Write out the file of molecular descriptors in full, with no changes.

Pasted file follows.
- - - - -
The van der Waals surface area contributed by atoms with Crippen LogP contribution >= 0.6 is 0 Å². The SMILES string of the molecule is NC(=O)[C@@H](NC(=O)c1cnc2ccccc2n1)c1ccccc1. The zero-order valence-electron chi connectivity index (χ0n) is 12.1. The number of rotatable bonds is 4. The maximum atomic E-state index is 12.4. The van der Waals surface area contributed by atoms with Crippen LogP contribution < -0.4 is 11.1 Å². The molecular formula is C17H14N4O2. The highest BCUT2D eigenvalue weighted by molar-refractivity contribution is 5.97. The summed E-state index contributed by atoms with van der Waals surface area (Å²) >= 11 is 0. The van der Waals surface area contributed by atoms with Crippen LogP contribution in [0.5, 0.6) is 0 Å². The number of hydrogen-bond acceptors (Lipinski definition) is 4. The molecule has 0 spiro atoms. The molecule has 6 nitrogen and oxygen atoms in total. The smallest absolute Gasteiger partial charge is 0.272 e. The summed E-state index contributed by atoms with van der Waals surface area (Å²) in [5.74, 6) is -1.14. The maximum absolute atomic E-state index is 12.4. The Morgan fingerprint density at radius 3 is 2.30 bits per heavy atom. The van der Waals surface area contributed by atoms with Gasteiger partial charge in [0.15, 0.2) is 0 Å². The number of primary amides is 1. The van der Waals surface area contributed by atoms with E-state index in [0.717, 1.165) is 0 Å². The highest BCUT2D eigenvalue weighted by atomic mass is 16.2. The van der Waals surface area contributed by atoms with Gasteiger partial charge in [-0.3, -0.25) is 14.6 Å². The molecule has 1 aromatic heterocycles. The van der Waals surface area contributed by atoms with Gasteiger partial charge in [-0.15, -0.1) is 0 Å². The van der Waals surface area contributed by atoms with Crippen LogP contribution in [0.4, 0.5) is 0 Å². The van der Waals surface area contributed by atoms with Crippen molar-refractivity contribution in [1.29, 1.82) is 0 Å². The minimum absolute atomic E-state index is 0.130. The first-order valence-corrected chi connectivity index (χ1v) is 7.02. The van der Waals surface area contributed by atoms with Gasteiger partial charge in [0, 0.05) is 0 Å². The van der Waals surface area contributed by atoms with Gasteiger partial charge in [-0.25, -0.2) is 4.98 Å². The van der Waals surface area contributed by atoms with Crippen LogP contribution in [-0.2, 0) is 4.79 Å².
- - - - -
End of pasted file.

The van der Waals surface area contributed by atoms with Crippen LogP contribution >= 0.6 is 0 Å². The SMILES string of the molecule is NC(=O)[C@@H](NC(=O)c1cnc2ccccc2n1)c1ccccc1. The zero-order valence-electron chi connectivity index (χ0n) is 12.1. The number of rotatable bonds is 4. The maximum atomic E-state index is 12.4. The van der Waals surface area contributed by atoms with Crippen LogP contribution < -0.4 is 11.1 Å². The molecular formula is C17H14N4O2. The highest BCUT2D eigenvalue weighted by molar-refractivity contribution is 5.97. The summed E-state index contributed by atoms with van der Waals surface area (Å²) >= 11 is 0. The van der Waals surface area contributed by atoms with Crippen LogP contribution in [0.5, 0.6) is 0 Å². The number of hydrogen-bond acceptors (Lipinski definition) is 4. The molecule has 0 spiro atoms. The molecule has 6 nitrogen and oxygen atoms in total. The smallest absolute Gasteiger partial charge is 0.272 e. The summed E-state index contributed by atoms with van der Waals surface area (Å²) in [5.74, 6) is -1.14. The maximum absolute atomic E-state index is 12.4. The Morgan fingerprint density at radius 3 is 2.30 bits per heavy atom. The van der Waals surface area contributed by atoms with Gasteiger partial charge in [0.15, 0.2) is 0 Å². The number of primary amides is 1. The van der Waals surface area contributed by atoms with E-state index in [0.717, 1.165) is 0 Å². The highest BCUT2D eigenvalue weighted by atomic mass is 16.2. The van der Waals surface area contributed by atoms with Gasteiger partial charge in [-0.3, -0.25) is 14.6 Å². The molecule has 1 aromatic heterocycles. The van der Waals surface area contributed by atoms with Gasteiger partial charge in [-0.15, -0.1) is 0 Å². The van der Waals surface area contributed by atoms with Crippen LogP contribution in [0.4, 0.5) is 0 Å². The van der Waals surface area contributed by atoms with Crippen molar-refractivity contribution in [1.29, 1.82) is 0 Å². The minimum absolute atomic E-state index is 0.130. The first-order valence-corrected chi connectivity index (χ1v) is 7.02. The van der Waals surface area contributed by atoms with Gasteiger partial charge in [0, 0.05) is 0 Å². The van der Waals surface area contributed by atoms with Gasteiger partial charge in [-0.25, -0.2) is 4.98 Å². The van der Waals surface area contributed by atoms with Crippen LogP contribution in [-0.2, 0) is 4.79 Å².